Polarization loss correction derived from hydrogen local-resistance measurement in low Pt-loaded polymer-electrolyte fuel cells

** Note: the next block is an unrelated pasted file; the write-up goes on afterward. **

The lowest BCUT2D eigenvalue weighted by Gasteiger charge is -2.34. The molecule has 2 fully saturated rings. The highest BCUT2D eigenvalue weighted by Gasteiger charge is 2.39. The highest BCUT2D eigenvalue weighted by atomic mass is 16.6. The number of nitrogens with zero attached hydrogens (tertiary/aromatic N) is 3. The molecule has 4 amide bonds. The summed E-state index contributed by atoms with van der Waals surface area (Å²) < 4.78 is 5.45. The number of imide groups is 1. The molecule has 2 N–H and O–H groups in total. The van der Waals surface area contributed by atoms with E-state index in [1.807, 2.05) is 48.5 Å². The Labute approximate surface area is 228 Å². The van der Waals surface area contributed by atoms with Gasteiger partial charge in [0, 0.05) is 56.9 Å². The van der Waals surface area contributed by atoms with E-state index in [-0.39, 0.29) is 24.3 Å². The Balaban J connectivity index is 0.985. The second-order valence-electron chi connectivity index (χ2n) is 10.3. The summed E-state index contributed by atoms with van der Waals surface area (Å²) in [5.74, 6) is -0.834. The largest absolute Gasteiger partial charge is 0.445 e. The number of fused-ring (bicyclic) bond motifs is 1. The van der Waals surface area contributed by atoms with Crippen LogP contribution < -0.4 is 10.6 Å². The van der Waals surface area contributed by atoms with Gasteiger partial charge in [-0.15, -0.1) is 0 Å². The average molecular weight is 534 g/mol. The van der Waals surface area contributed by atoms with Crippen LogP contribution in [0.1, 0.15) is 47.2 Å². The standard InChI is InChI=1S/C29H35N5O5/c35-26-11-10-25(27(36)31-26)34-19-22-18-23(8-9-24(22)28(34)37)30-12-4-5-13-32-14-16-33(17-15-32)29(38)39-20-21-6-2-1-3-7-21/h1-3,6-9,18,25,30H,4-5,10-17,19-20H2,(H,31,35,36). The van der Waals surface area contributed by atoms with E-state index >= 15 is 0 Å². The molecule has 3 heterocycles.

The reduction of platinum-loading on the cathode side of polymer-electrolyte fuel cells leads to a poorly understood increase in mass-transport resistance (MTR) at high current densities. This local resistance was measured using a facile hydrogen-pump technique with dilute active gases for membrane-electrode assemblies with catalyst layers of varying platinum-loading (0.03–0.40 mgPt/cm2). Furthermore, polarization curves in H2/air were measured and corrected for the overpotential caused by the increased MTR for low loadings on the air side due to the reduced concentration of reactant gas at the catalyst surface. The difference in performance after correction for all resistances including the MTR is minor, suggesting its origin to be diffusive in nature, and proving the meaningfulness of the facile hydrogen-pump technique for the characterization of the cathode catalyst layer under defined operation conditions.